Last reviewed 12 May 2020

When the Prime Minister addressed the nation on the way out of the current lockdown, he left a lot of detail to be explained later but was clear on one aspect — the use of public transport in the near future must be severely curtailed.

Work from home if you can, Mr Johnson said, but, when you do go to work, wherever possible do so by car or even better by walking or cycling.

Earlier, Transport Secretary Grant Shapps had promised to help with this shift away from using buses and trains to get to work by announcing a £2 billion package to put cycling and walking at the heart of the Government’s transport policy.

The first stage, worth £250 million, is a series of swift, emergency interventions to make cycling and walking safer including pop-up bike lanes, wider pavements and more cycle and bus-only streets.

For employees who want to start cycling to their place of work, but who do not yet have a bike, Mr Shapps highlighted the Cycle to Work Scheme which already allows employees to save between 25% and 39% on the cost of a new bike (or the increasingly popular electric bikes).

An employer’s guide to the scheme covering issues such as eligibility and the tax implications can be found at

“And for those who may have an old bike in the shed, and want to get it back into a roadworthy condition,” the Transport Secretary continued, “there will be a voucher scheme for bike repairs and maintenance.”

Plans are also being developed to boost bike fixing facilities.

The Government has said that it will fund and work with local authorities across the country to help make it easier for people to use bikes to get to work — including Greater Manchester, which wants to create 150 miles of protected cycle track, and Transport for London (TfL), which plans a “bike Tube” network above Underground lines.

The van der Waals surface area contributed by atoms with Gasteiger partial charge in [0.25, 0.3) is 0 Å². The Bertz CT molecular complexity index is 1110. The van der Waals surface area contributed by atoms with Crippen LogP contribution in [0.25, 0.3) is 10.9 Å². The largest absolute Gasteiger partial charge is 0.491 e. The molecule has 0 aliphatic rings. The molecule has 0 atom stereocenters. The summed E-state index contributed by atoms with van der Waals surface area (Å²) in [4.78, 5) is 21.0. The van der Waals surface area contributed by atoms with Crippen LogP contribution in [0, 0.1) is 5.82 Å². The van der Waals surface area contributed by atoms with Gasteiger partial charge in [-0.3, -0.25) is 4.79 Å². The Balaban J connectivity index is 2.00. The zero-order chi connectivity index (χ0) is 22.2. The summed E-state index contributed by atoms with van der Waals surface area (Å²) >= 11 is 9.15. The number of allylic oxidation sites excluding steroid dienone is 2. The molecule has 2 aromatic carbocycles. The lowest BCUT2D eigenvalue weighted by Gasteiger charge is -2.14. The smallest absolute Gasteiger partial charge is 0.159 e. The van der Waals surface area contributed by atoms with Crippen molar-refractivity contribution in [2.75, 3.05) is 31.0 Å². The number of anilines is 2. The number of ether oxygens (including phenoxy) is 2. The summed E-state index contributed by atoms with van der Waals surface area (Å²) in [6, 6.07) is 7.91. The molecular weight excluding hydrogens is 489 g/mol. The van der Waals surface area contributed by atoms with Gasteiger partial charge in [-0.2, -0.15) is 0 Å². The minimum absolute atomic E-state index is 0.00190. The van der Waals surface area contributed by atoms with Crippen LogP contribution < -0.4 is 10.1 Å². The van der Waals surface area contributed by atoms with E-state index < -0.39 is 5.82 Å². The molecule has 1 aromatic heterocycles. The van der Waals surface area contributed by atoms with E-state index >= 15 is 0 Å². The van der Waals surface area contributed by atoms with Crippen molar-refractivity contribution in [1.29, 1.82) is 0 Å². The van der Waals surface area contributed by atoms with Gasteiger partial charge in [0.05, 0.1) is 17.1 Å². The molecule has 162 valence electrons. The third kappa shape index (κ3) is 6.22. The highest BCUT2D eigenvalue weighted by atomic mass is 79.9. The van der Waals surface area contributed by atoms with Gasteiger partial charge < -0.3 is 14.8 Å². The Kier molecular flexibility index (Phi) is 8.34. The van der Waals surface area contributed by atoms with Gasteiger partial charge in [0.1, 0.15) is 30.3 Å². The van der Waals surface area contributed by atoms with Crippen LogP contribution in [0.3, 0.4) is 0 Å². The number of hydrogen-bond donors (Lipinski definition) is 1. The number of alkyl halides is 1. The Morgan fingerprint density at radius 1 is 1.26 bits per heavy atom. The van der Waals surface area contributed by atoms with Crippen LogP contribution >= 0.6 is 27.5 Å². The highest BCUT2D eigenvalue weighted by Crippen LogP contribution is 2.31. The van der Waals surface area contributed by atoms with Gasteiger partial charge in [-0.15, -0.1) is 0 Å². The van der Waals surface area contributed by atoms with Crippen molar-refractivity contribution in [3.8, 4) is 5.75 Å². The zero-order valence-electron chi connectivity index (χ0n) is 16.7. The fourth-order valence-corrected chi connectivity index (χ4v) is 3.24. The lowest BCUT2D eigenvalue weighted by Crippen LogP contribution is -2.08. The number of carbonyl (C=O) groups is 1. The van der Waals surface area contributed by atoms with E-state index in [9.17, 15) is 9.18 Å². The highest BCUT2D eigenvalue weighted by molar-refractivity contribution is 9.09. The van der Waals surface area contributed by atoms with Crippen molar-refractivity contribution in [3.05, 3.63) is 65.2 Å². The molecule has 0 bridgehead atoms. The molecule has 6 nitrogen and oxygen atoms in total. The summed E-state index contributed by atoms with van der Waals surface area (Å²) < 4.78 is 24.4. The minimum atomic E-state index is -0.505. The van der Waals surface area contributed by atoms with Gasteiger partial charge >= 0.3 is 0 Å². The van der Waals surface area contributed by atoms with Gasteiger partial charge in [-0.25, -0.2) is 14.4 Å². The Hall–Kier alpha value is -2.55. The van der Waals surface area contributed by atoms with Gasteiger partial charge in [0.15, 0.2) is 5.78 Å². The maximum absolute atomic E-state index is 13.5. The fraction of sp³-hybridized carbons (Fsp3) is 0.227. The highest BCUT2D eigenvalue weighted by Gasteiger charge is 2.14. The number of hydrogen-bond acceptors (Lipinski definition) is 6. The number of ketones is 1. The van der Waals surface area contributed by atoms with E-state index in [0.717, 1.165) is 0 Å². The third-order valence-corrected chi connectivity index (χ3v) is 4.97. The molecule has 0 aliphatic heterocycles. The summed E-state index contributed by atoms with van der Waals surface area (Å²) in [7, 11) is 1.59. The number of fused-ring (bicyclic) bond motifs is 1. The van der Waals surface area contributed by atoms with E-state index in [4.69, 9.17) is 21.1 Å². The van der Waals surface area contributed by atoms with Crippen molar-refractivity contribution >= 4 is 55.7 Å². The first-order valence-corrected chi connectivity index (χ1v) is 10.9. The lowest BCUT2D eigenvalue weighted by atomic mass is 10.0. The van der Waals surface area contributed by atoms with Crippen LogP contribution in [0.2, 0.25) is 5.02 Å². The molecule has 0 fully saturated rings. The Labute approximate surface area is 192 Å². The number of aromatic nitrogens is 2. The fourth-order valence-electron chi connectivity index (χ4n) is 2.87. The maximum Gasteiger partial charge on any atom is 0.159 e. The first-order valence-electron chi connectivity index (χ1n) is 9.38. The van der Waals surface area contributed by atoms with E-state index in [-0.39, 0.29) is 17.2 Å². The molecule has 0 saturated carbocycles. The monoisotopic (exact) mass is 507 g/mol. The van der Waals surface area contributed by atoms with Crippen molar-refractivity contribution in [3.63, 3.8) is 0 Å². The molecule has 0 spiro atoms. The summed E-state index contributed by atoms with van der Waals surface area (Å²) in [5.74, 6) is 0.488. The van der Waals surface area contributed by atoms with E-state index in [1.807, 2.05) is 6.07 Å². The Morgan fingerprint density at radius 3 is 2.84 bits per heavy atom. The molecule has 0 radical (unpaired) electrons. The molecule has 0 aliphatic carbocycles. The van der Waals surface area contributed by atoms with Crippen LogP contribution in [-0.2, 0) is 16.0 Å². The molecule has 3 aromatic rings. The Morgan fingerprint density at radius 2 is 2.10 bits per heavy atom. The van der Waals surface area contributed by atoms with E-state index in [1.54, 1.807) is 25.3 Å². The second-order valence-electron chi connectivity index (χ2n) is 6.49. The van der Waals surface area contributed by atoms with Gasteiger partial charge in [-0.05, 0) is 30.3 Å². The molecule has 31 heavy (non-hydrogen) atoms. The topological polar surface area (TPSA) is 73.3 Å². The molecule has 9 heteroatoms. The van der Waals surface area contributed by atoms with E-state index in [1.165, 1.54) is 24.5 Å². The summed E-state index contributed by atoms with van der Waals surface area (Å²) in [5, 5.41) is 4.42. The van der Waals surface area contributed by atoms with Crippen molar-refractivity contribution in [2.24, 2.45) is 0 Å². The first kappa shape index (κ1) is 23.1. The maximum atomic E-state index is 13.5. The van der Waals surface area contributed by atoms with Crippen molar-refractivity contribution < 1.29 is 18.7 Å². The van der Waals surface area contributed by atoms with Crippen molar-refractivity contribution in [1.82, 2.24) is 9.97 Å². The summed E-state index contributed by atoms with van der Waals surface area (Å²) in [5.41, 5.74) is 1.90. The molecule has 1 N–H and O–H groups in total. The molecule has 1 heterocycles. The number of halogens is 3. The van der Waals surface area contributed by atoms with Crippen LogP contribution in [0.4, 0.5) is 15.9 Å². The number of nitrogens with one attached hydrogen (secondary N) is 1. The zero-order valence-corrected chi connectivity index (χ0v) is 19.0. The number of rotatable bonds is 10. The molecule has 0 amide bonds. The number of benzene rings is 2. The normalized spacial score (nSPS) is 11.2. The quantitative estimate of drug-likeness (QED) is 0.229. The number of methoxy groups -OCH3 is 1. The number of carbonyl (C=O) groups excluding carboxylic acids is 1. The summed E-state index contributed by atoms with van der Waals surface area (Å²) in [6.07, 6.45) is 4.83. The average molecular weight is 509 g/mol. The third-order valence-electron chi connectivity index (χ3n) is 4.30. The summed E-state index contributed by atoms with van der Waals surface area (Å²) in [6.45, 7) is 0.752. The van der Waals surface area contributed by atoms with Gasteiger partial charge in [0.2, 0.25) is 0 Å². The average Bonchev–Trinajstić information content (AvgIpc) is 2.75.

Finally, E-scooter trials will be brought forward from next year to next month and will now be offered to all local areas across the country instead of taking place in only four areas.

Comment by Croner Associate Director Paul Holcroft

Encouraging people to cycle to work is nothing new and, as seen here, is increasingly becoming an option that the Government is keen to promote.

With the coronavirus crisis sticking around for some time, helping staff to cycle to work, while not a legal requirement, could prove to be an efficient option of helping them to reduce public transport usage and therefore potentially lessen their exposure to the virus.

That said, it is simply not possible for everyone to cycle to work and these new provisions to make such an option easier, as outlined here, are not going to be in place for some time.

It is important to remember that cycling is only one option to explore to keep staff safe while commuting; employers will likely need to consider many potential solutions over the coming months.